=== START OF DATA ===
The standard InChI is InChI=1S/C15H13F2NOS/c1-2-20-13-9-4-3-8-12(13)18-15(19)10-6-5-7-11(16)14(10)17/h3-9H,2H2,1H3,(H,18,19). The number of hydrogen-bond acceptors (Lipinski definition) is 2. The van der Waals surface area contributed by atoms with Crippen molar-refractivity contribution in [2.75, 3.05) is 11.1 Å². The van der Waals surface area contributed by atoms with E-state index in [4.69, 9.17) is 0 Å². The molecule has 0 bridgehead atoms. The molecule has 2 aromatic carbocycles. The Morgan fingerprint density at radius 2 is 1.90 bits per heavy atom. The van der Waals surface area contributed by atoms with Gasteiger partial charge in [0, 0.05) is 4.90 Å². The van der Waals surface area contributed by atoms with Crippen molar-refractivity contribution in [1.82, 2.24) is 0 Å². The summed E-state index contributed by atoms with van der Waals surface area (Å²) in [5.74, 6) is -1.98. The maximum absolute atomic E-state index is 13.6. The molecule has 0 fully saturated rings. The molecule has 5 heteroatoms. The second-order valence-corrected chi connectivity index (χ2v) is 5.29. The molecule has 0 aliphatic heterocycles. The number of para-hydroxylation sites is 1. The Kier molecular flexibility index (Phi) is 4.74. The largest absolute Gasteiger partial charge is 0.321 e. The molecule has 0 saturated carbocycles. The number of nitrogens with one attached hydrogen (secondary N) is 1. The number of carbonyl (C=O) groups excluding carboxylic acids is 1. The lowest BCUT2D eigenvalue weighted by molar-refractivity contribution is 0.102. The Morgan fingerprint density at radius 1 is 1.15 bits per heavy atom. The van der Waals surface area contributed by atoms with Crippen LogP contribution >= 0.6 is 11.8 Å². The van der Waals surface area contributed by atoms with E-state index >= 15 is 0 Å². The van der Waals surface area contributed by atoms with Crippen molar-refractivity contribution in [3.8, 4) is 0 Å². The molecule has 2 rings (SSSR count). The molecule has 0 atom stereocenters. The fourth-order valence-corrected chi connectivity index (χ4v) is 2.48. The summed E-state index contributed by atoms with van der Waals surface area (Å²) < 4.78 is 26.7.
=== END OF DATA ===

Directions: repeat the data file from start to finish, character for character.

The standard InChI is InChI=1S/C15H13F2NOS/c1-2-20-13-9-4-3-8-12(13)18-15(19)10-6-5-7-11(16)14(10)17/h3-9H,2H2,1H3,(H,18,19). The number of hydrogen-bond acceptors (Lipinski definition) is 2. The van der Waals surface area contributed by atoms with Crippen molar-refractivity contribution in [2.75, 3.05) is 11.1 Å². The van der Waals surface area contributed by atoms with E-state index in [4.69, 9.17) is 0 Å². The molecule has 0 bridgehead atoms. The molecule has 2 aromatic carbocycles. The Morgan fingerprint density at radius 2 is 1.90 bits per heavy atom. The van der Waals surface area contributed by atoms with Gasteiger partial charge in [0, 0.05) is 4.90 Å². The van der Waals surface area contributed by atoms with Crippen molar-refractivity contribution in [1.82, 2.24) is 0 Å². The summed E-state index contributed by atoms with van der Waals surface area (Å²) in [5.74, 6) is -1.98. The maximum absolute atomic E-state index is 13.6. The molecule has 0 fully saturated rings. The molecule has 5 heteroatoms. The second-order valence-corrected chi connectivity index (χ2v) is 5.29. The molecule has 0 aliphatic heterocycles. The number of para-hydroxylation sites is 1. The Kier molecular flexibility index (Phi) is 4.74. The largest absolute Gasteiger partial charge is 0.321 e. The molecule has 0 saturated carbocycles. The number of nitrogens with one attached hydrogen (secondary N) is 1. The number of carbonyl (C=O) groups excluding carboxylic acids is 1. The lowest BCUT2D eigenvalue weighted by molar-refractivity contribution is 0.102. The Morgan fingerprint density at radius 1 is 1.15 bits per heavy atom. The van der Waals surface area contributed by atoms with Crippen LogP contribution >= 0.6 is 11.8 Å². The van der Waals surface area contributed by atoms with E-state index >= 15 is 0 Å². The van der Waals surface area contributed by atoms with Crippen molar-refractivity contribution in [3.8, 4) is 0 Å². The molecule has 2 rings (SSSR count). The molecule has 0 atom stereocenters. The fourth-order valence-corrected chi connectivity index (χ4v) is 2.48. The summed E-state index contributed by atoms with van der Waals surface area (Å²) < 4.78 is 26.7.